Houston Voters Reject Anti-Discrimination Ordinance

On Tuesday, voters in Houston, Texas decided to reject an anti-discrimination ordinance that protected 15 classes of people from bias in a number of different areas including employment, housing, public business services, and city contracting, the Houston Chronicle reported.

The initiative, Issue 1 (also known as Houston's Equal Rights Ordinance, or HERO) protected against discrimination based on gender identity, sexual orientation, sex, race, color, ethnicity and national origin, age, religion, disability, pregnancy and genetic information, and family, marital, or military status, according to the Chronicle.

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Cheering erupted in a room of Houston, Texas residents Tuesday night, as they held banners reading, "No Men in Women's Bathrooms"—the running campaign slogan—and watched the election results roll in. The rhetoric woven into the campaign to repeal the ordinance, evidenced by the slogan, drummed up fear of sexual predation of women and girls.

"It's about protecting our grandmoms, and our mothers and our wives and our sisters and our daughters and our granddaughters," Republican Lt. Gov. Dan Patrick said at an elections party following the vote. "I'm glad Houston led tonight to end this constant political-correctness attack on what we know in our heart and our gut as Americans is not right."

This fear-mongering over bathrooms—which was used by the campaign against HERO—is based on myth. Multiple studies point to no rise in sexual assault in gender neutral bathrooms, while other research found a majority of transgender people, 70 percent, have been harassed over the use of public bathrooms, ATTN: reported in September.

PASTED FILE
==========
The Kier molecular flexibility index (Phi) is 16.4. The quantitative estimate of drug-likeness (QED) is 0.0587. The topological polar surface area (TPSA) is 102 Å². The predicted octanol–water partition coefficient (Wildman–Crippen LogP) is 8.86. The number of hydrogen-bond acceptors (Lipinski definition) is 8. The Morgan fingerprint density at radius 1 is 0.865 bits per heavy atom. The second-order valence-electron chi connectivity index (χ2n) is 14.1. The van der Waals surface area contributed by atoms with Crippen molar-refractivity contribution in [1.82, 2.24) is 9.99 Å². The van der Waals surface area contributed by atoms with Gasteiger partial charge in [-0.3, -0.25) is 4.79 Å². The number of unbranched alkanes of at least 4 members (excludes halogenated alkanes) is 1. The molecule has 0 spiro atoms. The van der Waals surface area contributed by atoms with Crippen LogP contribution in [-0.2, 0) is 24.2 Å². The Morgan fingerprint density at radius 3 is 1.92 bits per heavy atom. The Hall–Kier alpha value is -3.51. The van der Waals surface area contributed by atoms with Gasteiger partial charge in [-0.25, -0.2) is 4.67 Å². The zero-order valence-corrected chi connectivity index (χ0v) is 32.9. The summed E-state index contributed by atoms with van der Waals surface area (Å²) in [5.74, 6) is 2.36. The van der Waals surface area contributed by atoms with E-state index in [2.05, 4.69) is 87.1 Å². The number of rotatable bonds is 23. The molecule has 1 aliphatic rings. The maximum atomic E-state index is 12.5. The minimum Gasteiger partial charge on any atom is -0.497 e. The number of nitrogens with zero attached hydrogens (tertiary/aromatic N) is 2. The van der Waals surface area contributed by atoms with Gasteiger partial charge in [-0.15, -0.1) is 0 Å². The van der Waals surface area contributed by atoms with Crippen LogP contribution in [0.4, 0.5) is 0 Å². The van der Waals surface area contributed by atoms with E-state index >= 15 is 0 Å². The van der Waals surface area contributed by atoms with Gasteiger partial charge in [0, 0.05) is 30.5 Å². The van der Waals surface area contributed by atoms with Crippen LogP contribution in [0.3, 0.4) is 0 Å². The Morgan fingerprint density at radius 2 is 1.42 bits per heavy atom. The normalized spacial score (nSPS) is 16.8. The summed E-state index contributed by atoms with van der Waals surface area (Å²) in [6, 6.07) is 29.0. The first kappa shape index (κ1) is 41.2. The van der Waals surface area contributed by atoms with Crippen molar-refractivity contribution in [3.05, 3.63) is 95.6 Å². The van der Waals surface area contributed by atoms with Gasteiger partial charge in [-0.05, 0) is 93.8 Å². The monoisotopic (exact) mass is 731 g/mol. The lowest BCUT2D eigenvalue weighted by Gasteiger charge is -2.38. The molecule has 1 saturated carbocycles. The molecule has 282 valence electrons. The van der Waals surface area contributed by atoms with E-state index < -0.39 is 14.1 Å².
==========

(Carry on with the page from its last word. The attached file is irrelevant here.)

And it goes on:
Supporters of HERO said in a statement they were "disappointed with today's outcome, but our work to secure nondiscrimination protections for all hard-working Houstonians will continue."

"This is still an issue that hasn't really come up at the ballot box as much," Matt McTighe, executive director of Freedom for All Americans a pro-LGBT organization, told the Huffington Post. "So the work is really just beginning in terms of how to talk about this, how to message around it in the face of the attacks we are now seeing from our opponents. This has been a huge learning experience that we're going to get a lot out of."

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The original HERO ordinance had been the result of a hard fought legal battle that lasted over a year since its narrow passage by the city council in May of last year, and was on the ballot after the state supreme court offered that option or to repeal it. The Times notes that the ordinance had support from corporations like Apple, and major political figures like President Obama.

Though the LGBT community had a major win with the Supreme Court's decision on marriage equality, the community still faces job and housing discrimination. Forbes reports that "40 percent of America’s LGBT population lives in states prohibiting such housing discrimination."